So what was my quarrel with the cover? This is a book about the internet, tweets, texts and GPS, and music as I have said before – so why does the cover hark back to the good old days of cut out newspaper (or in this case musical score) to get the message across. It doesn’t make sense.

The title? Orpheus was a mythological musician, poet, and prophet in ancient Greece. The major stories about him are centred on his ability to charm all living things and even stones with his music, his failed attempt to save his wife, Eurydice, from the Underworld, and his death at the hands of those who could not hear his divine music. Peter Els doesn’t quite fill the bill, but I do understand the drift – certainly the last part about people not understanding his divine music, I am afraid I didn’t either.

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Man Booker swings

In Esi Edugyan’s novel Half Blood Blues, we are in a territory scarcely covered in fiction, so overwhelmed is the genre already with Holocaust Literature.  But it is the same ground – merely a different racial texture. Half Blood Blues swings, if that is not too grotesque a pun, between the 1990s and the 1930s and ‘40s.  It is the story of a jazz band that got caught between the ban on ‘degenerate’ music after the rise of Hitler, the housepainter, and the racial complexities of its make-up.

We have Charles C Jones (Chips), a drummer, African-American; Sidney Griffiths, double bass, also African American but a quadroon so pale-skinned he can pass for white; there is also Paul Butterstein, piano, German Jew; Fritz Bayer, saxophone, German; Ernst von Haselberg, clarinet, German aristocracy; and Hieronymus Falk, trumpet, mischling Afro-German which is probably the worst combination in a community striving for Aryan purity – a black German.

So we start in Paris in 1940.  The Nazis, the Boots as they are called in this book, have marched into Paris and are rounding up undesirables, that is: Jews, stateless persons and anyone without papers. Hieronymus Falk, has no papers and gets rounded up; then we swing to Berlin 1992.

The legendary Hieronymus Falk is being memorialised in a documentary, and Chips and Sid are there to represent the group, being apparently the only survivors. Then we swing back, this time to Berlin 1939 and get some of the background filled in – the music is banned and the group are hanging out together, playing in the dark, so to speak, when Delilah Brown, an habitué of Louis Armstrong turns up and persuades them to go to Paris to meet The King of Jazz.  After a ‘damn braid of mistakes’ some of them are on the run, some have defected to another band, and one has vanished along with Delilah.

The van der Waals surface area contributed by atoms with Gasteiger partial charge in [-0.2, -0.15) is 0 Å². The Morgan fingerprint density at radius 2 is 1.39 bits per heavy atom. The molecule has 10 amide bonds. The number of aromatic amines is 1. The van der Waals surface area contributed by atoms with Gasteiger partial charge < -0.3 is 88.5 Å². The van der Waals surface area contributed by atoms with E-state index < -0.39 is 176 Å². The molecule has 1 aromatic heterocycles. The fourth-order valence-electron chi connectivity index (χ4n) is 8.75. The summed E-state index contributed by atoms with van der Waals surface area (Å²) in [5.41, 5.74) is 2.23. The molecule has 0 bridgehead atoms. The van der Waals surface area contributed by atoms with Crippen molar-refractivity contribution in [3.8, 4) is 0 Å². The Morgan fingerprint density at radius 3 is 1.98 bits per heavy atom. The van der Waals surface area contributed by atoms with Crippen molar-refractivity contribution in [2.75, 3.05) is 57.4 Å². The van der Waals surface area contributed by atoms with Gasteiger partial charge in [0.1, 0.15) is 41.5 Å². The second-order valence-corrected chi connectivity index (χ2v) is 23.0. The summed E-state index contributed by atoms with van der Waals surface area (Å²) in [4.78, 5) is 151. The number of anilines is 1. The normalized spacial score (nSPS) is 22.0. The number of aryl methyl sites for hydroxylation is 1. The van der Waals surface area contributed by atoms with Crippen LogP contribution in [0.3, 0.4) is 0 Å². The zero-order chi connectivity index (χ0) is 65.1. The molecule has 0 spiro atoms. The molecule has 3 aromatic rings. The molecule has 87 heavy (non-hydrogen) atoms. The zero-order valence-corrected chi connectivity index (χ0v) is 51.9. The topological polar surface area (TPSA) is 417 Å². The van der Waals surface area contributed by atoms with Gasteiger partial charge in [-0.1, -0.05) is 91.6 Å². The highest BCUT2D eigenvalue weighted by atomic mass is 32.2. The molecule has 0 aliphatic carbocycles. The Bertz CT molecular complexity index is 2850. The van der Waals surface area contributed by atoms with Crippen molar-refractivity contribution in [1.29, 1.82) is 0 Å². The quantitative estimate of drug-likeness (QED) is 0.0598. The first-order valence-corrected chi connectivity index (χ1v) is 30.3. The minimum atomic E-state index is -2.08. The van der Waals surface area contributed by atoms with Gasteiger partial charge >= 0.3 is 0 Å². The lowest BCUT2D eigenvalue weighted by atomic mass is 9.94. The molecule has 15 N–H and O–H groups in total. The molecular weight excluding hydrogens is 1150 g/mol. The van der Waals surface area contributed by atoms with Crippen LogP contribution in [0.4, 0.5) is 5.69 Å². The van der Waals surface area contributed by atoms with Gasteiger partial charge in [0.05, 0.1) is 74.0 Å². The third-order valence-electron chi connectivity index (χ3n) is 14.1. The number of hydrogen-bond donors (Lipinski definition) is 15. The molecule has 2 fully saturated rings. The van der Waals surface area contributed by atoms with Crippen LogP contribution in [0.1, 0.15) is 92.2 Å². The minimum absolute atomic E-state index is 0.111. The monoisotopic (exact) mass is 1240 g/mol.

Back in Berlin 1992, and the present day section moves on a pace.

Swing back to Paris 1939. What is left of the band has escaped from Germany to meet Louis Armstrong.  They start to make a disc, it is not finished and Armstrong is in the South of France, when events catch up.  After a first run through with Armstrong, Sidney has been dropped in favour of another ‘jack’ and thereby hangs the rest of the plait: for jealousy, both sexual and professional, creates a terrible situation.

Like jazz itself, the novel has a theme and then there is a textual change and the story spreads out, different threads riff, tempo changes and then it cools off, and one is back on the theme. Apart from some of the language which is hard to make out if you are not over familiar with jazz terms and Afro-American slang this is a great story. I have seen reviews which complain it is a missed opportunity, but I hardly think so.  This book is full of real people – Louis Armstrong for one, but the fictional characters have a reality too, so much so that I had to check out some of the names.  So what if it isn’t a book about the way jazz was regarded in Nazi Germany, or a book about the treatment of Afro-Germans, or even other degradations in pre-war Germany? It is a book about friendship and the failure of friendship to prevent awful things happening, and maybe about a betrayal.